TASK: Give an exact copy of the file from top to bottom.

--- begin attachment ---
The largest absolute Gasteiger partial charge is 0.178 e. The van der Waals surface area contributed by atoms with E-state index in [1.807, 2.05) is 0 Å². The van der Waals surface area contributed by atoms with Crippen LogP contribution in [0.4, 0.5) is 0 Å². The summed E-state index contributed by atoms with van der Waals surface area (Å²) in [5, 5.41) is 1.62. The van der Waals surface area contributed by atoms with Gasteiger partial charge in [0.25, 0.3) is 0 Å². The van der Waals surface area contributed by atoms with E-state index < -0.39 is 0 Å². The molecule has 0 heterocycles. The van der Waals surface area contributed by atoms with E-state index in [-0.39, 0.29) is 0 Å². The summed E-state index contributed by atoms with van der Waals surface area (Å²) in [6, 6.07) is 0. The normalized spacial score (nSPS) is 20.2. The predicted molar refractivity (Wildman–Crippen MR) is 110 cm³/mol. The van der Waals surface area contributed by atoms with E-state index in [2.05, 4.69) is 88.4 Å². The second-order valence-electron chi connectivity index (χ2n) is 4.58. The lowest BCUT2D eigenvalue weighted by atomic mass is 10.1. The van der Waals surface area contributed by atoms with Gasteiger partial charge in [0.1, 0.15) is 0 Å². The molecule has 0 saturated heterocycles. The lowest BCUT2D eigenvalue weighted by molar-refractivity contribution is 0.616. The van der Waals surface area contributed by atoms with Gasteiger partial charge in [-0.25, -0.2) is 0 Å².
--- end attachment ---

The largest absolute Gasteiger partial charge is 0.178 e. The van der Waals surface area contributed by atoms with E-state index in [1.807, 2.05) is 0 Å². The van der Waals surface area contributed by atoms with Crippen LogP contribution in [0.4, 0.5) is 0 Å². The summed E-state index contributed by atoms with van der Waals surface area (Å²) in [5, 5.41) is 1.62. The van der Waals surface area contributed by atoms with Gasteiger partial charge in [0.25, 0.3) is 0 Å². The van der Waals surface area contributed by atoms with E-state index < -0.39 is 0 Å². The molecule has 0 heterocycles. The van der Waals surface area contributed by atoms with E-state index in [-0.39, 0.29) is 0 Å². The summed E-state index contributed by atoms with van der Waals surface area (Å²) in [6, 6.07) is 0. The normalized spacial score (nSPS) is 20.2. The predicted molar refractivity (Wildman–Crippen MR) is 110 cm³/mol. The van der Waals surface area contributed by atoms with E-state index in [2.05, 4.69) is 88.4 Å². The second-order valence-electron chi connectivity index (χ2n) is 4.58. The lowest BCUT2D eigenvalue weighted by atomic mass is 10.1. The van der Waals surface area contributed by atoms with Gasteiger partial charge in [0.1, 0.15) is 0 Å². The molecule has 0 saturated heterocycles. The lowest BCUT2D eigenvalue weighted by molar-refractivity contribution is 0.616. The van der Waals surface area contributed by atoms with Gasteiger partial charge in [-0.25, -0.2) is 0 Å².